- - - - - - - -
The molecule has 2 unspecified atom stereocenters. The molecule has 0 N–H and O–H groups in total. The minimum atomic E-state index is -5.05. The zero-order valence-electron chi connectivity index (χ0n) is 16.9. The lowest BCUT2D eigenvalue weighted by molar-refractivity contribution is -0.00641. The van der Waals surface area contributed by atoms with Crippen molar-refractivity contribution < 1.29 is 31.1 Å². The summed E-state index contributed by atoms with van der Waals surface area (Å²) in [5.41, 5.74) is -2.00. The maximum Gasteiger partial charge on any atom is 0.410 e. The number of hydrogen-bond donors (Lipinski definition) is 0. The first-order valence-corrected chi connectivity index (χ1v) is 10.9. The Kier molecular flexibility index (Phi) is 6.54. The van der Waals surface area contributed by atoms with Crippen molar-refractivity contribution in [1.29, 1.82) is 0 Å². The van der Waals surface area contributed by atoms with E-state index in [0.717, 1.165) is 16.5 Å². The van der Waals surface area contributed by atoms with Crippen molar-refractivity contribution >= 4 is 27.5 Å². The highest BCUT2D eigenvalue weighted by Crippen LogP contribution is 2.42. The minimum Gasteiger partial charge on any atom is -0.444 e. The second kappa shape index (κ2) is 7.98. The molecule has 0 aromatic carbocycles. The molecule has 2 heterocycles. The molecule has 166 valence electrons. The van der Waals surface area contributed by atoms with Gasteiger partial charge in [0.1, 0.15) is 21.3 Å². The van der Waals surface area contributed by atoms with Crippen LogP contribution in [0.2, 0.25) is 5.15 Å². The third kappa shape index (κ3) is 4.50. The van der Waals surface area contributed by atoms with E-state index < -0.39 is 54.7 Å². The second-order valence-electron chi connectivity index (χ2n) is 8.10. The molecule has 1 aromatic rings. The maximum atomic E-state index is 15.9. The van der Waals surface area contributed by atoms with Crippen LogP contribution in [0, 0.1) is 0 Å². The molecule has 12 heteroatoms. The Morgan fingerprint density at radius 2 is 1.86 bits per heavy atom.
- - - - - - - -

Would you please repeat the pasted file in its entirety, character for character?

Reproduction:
The molecule has 2 unspecified atom stereocenters. The molecule has 0 N–H and O–H groups in total. The minimum atomic E-state index is -5.05. The zero-order valence-electron chi connectivity index (χ0n) is 16.9. The lowest BCUT2D eigenvalue weighted by molar-refractivity contribution is -0.00641. The van der Waals surface area contributed by atoms with Crippen molar-refractivity contribution < 1.29 is 31.1 Å². The summed E-state index contributed by atoms with van der Waals surface area (Å²) in [5.41, 5.74) is -2.00. The maximum Gasteiger partial charge on any atom is 0.410 e. The number of hydrogen-bond donors (Lipinski definition) is 0. The first-order valence-corrected chi connectivity index (χ1v) is 10.9. The Kier molecular flexibility index (Phi) is 6.54. The van der Waals surface area contributed by atoms with Crippen molar-refractivity contribution in [1.29, 1.82) is 0 Å². The van der Waals surface area contributed by atoms with E-state index in [0.717, 1.165) is 16.5 Å². The van der Waals surface area contributed by atoms with Crippen molar-refractivity contribution >= 4 is 27.5 Å². The highest BCUT2D eigenvalue weighted by Crippen LogP contribution is 2.42. The minimum Gasteiger partial charge on any atom is -0.444 e. The second kappa shape index (κ2) is 7.98. The molecule has 0 aromatic carbocycles. The molecule has 2 heterocycles. The molecule has 166 valence electrons. The van der Waals surface area contributed by atoms with Gasteiger partial charge in [0.1, 0.15) is 21.3 Å². The van der Waals surface area contributed by atoms with Crippen LogP contribution in [0.2, 0.25) is 5.15 Å². The third kappa shape index (κ3) is 4.50. The van der Waals surface area contributed by atoms with E-state index < -0.39 is 54.7 Å². The second-order valence-electron chi connectivity index (χ2n) is 8.10. The molecule has 1 aromatic rings. The maximum atomic E-state index is 15.9. The van der Waals surface area contributed by atoms with Crippen LogP contribution in [0, 0.1) is 0 Å². The molecule has 12 heteroatoms. The Morgan fingerprint density at radius 2 is 1.86 bits per heavy atom.